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Author: Jack Kittredge, Julie Rawson, Leah Penniman


198 pages

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In this heartfelt and unflinching memoir, two activists recount the nearly half century they’ve spent questioning authority while raising a family, building a self-reliant community, starting an organic farm, leading a farming organization, and experiencing the struggles and joys of living a purposeful life.

Many Hands Make a Farm traces the journey of organic farming pioneers Julie Rawson and Jack Kittredge from their early years of bright-eyed excitement, through the long slog for economic stability, to the formation of a thriving community and a growing natural farming movement. Along the way, they established relationships with farming leaders across the country during the creation of the National Organic Program.

Julie and Jack met while working as community organizers in Boston. After falling in love and starting a family, they decided to use Jack’s irregular earnings as a board game designer to support a move to a rural area where they could grow healthy food and earn their living at home, so they could be present for their four children. What began as a family homestead soon grew into the small, diversified Many Hands Organic Farm.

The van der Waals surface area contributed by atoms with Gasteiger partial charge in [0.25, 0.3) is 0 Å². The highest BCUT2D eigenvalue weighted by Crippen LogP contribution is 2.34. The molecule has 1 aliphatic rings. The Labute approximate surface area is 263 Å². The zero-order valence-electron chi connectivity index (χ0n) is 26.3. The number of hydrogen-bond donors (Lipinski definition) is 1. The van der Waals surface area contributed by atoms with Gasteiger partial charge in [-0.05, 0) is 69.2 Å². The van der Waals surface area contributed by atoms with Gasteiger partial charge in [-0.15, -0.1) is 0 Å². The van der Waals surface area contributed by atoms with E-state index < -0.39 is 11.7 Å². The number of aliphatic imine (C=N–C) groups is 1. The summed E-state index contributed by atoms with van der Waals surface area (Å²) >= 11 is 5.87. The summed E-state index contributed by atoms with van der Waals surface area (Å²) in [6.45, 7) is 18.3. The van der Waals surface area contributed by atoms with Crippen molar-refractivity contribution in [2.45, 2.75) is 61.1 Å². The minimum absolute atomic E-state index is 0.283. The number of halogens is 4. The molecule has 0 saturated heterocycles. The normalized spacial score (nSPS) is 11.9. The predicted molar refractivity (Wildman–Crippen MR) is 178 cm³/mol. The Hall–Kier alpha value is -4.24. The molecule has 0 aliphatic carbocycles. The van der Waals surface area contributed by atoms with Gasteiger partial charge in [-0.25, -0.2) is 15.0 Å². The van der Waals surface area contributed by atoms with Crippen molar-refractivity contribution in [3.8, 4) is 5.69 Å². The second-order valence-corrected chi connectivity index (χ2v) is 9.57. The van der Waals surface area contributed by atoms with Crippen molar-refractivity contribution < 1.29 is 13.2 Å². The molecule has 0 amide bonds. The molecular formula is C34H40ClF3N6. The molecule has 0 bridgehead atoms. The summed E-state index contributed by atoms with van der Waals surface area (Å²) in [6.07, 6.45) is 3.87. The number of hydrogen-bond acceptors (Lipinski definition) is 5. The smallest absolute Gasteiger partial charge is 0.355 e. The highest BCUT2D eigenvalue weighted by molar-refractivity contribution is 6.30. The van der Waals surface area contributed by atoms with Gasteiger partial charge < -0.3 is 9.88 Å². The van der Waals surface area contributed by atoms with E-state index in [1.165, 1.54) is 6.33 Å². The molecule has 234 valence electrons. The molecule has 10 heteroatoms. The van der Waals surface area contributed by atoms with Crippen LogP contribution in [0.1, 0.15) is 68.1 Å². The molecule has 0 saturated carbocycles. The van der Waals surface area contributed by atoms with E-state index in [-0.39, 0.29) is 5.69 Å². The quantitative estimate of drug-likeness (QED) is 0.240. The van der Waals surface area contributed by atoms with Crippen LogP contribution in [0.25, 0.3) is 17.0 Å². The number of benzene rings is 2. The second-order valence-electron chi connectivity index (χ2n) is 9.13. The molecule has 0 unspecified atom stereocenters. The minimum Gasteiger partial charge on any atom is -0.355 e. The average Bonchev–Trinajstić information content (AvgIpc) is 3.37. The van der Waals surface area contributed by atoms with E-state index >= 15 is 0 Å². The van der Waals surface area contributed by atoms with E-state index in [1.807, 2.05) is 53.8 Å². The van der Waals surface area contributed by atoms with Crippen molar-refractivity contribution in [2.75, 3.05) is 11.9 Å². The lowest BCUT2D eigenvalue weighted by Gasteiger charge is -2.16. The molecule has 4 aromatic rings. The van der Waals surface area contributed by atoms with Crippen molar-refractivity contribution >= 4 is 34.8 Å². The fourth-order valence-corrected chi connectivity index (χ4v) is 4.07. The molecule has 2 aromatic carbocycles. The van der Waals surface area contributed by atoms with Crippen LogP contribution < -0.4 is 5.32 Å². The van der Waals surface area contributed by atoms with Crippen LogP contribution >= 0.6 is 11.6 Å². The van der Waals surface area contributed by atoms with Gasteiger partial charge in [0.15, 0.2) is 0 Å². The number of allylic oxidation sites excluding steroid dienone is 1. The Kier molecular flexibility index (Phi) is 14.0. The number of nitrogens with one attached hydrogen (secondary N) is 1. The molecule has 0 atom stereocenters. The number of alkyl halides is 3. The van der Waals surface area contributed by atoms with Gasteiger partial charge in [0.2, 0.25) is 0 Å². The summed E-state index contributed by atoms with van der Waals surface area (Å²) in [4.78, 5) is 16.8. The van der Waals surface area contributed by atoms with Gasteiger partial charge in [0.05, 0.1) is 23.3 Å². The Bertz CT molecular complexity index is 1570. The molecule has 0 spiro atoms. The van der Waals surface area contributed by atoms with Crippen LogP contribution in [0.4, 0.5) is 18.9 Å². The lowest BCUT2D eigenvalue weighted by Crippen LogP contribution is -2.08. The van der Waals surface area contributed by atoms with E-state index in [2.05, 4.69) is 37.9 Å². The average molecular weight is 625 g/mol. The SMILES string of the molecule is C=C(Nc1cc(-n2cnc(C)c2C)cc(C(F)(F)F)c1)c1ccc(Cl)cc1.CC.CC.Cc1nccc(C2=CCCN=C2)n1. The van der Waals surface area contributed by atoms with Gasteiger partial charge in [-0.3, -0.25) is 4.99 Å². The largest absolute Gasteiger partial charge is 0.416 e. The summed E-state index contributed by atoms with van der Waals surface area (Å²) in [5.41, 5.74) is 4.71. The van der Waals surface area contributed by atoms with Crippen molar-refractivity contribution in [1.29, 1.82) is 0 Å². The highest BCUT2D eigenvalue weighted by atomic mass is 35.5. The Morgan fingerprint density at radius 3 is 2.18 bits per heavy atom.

Julie and Jack have intentionally chosen to live their lives differently than the mainstream, prioritizing minimizing energy use, raising food organically, not relying on credit, favoring natural health care, participating in the arts, working creatively, and instilling the values of hard work and responsibility in their children.

In a time when society at large was “going along to get along,” Julie and Jack stood out as leaders and iconoclasts. They believe that taking risks and making bold decisions can unlock one’s potential and lead to actions that enrich the spirit, the family, and the community.

Many Hands Make a Farm will resonate with fans of original thinkers from Henry David Thoreau and Wendell Berry to Lynn Margulis and Adelle Davis. The book strongly conveys the message of finding roots in a community, respecting the Earth, and combining social justice work with the joys and challenges of raising a family. These themes shine through on every page, making this memoir a must-read for anyone seeking inspiration and guidance on finding meaning in their life.

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